Blue jets studied from ISS

Blue jets studied from ISS
ESA astronaut Andreas Mogensen during his mission on the International Space Station in 2015 was asked to take pictures over thunderstorms with the most sensitive camera on the orbiting outpost to look for these brief features. Denmark’s National Space Institute has now published the results, confirming many kilometre-wide blue flashes around 18 km altitude, including a pulsating blue jet reaching 40 km. This image is a still from a video recorded by Andreas as he flew over the Bay of Bengal at 28 800 km/h on the Station shows the electrical phenomena clearly – a first of its kind. Credit: ESA/NASA

For years, their existence has been debated: elusive electrical discharges in the upper atmosphere that sport names such as red sprites, blue jets, pixies and elves. Reported by pilots, they are difficult to study as they occur above thunderstorms.

ESA astronaut Andreas Mogensen during his mission on the International Space Station in 2015 was asked to take pictures over thunderstorms with the most sensitive camera on the orbiting outpost to look for these brief features.

Denmark's National Space Institute has now published the results, confirming many kilometre-wide blue flashes around 18 km altitude, including a pulsating blue jet reaching 40 km. A video recorded by Andreas as he flew over the Bay of Bengal at 28 800 km/h on the Station shows the electrical phenomena clearly – a first of its kind.

Satellites had probed these events but their viewing angle is not ideal for gathering data on the scale of the and smaller blue discharges. In contrast, the Station's lower orbit is ideally placed to capture the sprites and jets.

Andreas aimed for cloud turrets – cloud pillars extending into the – and shot a 160 second video showing 245 blue flashes from the top of a turret that drifted from the Bay of Bengal's thunderstorm.

The blue discharges and jets are examples of a little-understood part of our . Electrical storms reach into the stratosphere and have implications for how our atmosphere protects us from radiation.

Permanent observation

This experiment confirms that the Space Station is a suitable base for observing these phenomena. As a follow-up, the Atmosphere–Space Interactions Monitor is being prepared for launch later this year for installation outside Europe's Columbus laboratory to monitor thunderstorms continuously to gather information about such 'transient luminous events'.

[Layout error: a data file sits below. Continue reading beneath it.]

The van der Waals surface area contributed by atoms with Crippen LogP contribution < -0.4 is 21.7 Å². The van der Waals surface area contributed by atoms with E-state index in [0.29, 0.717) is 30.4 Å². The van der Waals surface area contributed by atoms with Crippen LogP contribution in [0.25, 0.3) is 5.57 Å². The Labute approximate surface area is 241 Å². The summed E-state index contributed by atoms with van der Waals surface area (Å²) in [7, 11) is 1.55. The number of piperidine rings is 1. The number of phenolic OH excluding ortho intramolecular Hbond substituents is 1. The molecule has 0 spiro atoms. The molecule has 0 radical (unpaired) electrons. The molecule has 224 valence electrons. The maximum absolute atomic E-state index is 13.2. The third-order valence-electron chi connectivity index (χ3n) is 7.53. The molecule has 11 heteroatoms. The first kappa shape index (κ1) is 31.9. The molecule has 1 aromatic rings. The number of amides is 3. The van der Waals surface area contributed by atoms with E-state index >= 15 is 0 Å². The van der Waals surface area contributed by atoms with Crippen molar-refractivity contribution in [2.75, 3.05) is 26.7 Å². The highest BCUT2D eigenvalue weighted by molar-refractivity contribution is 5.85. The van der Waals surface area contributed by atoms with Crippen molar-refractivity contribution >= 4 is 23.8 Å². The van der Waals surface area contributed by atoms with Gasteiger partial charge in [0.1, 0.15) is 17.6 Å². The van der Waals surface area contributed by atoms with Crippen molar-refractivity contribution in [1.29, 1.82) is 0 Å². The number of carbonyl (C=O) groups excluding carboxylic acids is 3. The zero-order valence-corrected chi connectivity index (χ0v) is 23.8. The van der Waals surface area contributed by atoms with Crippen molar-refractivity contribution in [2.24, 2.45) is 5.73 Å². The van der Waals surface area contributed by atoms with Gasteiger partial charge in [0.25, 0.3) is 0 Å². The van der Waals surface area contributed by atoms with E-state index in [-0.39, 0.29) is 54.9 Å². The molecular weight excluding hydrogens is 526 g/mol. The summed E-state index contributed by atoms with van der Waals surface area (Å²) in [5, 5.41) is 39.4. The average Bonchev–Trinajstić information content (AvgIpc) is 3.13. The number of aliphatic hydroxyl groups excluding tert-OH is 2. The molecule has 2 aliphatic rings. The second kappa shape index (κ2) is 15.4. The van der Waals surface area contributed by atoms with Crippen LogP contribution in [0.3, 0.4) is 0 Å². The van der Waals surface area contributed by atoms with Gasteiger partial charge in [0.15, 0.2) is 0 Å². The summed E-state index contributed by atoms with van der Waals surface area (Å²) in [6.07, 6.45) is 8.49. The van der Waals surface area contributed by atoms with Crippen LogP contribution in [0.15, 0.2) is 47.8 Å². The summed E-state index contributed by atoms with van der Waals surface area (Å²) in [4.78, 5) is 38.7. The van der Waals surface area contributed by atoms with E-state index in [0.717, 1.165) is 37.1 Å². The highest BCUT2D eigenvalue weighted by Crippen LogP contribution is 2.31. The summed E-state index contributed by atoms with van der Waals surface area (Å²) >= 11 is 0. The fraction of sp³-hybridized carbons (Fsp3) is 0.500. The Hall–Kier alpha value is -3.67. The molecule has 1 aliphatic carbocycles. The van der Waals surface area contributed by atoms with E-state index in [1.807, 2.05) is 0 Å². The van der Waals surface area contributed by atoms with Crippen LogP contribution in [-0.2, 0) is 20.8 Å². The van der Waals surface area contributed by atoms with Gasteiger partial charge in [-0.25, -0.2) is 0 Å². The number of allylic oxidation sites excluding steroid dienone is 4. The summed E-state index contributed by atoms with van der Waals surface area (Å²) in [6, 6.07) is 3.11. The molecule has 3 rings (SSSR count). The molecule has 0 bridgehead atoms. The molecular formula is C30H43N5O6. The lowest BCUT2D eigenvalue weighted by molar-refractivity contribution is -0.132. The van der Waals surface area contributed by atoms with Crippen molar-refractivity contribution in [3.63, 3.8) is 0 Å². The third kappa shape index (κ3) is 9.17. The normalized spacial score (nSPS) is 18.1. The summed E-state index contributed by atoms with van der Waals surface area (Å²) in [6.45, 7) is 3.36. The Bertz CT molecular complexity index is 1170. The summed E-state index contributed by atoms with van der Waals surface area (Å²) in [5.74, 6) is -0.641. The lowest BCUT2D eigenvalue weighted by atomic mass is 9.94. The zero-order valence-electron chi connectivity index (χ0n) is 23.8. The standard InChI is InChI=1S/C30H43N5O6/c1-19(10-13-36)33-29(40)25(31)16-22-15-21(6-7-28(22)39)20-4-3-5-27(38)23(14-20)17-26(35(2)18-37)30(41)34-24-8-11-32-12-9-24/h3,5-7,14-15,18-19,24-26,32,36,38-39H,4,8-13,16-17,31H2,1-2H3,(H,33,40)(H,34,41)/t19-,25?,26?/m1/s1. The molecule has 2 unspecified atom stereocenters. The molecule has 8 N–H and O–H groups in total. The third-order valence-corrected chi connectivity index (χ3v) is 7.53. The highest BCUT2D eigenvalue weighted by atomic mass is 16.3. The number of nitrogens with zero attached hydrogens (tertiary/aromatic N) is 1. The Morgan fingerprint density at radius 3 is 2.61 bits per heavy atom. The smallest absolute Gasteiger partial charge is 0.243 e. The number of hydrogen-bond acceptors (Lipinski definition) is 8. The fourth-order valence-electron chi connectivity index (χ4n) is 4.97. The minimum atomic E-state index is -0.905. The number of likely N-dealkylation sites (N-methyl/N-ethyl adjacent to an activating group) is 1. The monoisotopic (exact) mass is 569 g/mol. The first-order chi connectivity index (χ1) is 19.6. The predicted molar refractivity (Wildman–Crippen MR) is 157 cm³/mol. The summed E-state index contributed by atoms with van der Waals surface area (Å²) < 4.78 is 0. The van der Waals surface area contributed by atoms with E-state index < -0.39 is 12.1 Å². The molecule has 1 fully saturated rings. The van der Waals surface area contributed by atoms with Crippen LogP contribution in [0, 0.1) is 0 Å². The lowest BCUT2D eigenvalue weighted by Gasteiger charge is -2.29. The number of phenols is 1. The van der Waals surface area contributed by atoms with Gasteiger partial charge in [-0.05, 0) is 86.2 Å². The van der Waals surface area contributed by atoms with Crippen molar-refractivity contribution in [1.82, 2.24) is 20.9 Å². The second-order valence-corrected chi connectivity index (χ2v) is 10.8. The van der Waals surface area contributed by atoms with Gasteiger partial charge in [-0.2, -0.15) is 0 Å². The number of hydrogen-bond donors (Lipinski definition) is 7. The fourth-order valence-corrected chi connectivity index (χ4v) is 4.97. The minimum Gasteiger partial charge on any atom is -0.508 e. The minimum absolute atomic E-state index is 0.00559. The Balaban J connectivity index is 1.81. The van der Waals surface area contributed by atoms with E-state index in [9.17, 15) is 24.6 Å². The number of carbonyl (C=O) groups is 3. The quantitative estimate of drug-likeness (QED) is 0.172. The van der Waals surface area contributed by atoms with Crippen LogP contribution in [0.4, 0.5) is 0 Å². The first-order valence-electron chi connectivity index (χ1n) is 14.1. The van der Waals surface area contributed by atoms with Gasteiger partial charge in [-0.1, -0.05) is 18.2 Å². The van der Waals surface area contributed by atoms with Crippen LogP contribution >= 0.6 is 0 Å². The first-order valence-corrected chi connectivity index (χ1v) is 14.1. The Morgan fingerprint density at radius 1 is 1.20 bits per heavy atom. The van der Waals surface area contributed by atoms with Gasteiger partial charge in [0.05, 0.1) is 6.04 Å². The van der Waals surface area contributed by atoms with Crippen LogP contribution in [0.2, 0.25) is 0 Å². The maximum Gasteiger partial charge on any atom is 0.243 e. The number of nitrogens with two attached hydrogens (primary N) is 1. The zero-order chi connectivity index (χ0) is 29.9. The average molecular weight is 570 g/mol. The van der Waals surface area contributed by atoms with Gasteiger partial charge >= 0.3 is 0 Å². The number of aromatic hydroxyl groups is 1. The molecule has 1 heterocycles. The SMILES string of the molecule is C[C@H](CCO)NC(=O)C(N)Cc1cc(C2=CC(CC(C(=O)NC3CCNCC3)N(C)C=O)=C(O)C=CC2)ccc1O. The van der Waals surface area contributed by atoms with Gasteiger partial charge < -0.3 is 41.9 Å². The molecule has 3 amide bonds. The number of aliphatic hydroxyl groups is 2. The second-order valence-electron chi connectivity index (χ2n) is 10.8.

Andreas concludes, "It is not every day that you get to capture a new weather phenomenon on film, so I am very pleased with the result – but even more so that researchers will be able to investigate these intriguing thunderstorms in more detail soon."

Red sprites and blue jets. Credit: ESA
  • Blue jets studied from ISS
    The image shows lightning strikes illuminating clouds over Western Australia during a thunderstorm. The Space Station travels at 28 800 km/h so it takes only 90 minutes to complete an orbit of Earth. Astronauts often spot thunderstorms and are impressed by how much lightning they observe. Credit: ESA/NASA
  • Blue jets studied from ISS
    A cumulonimbus cloud over Africa photographed by an astronaut on the International Space Station. Deemed by many meteorologists as one of the most impressive of cloud formations, cumulonimbus (from the Latin for ‘puffy’ and ‘dark’) clouds form owing to vigorous convection of warm and moist unstable air. Air warmed by the ground rises, with water droplets condensing as the rising air encounters cooler air at higher altitudes. The air mass itself also expands and cools as it rises owing to decreasing atmospheric pressure. This type of convection is common in tropical latitudes. As water in the rising air mass condenses and changes from a gaseous to a liquid state, it releases energy, further heating the air and leading to more convection and rising of the clouds to higher altitudes, producing the characteristic vertical towers associated with cumulonimbus clouds. If enough moisture is present to condense and continue heating the cloud mass through several convective cycles, a tower can rise to altitudes up to 20 km. Credit: NASA

Explore further

Image: Spooky lightning from orbit

More information: Olivier Chanrion et al. Profuse activity of blue electrical discharges at the tops of thunderstorms, Geophysical Research Letters (2017). DOI: 10.1002/2016GL071311
Journal information: Geophysical Research Letters

Citation: Blue jets studied from ISS (2017, February 9) retrieved 4 June 2020 from https://phys.org/news/2017-02-blue-jets-iss.html
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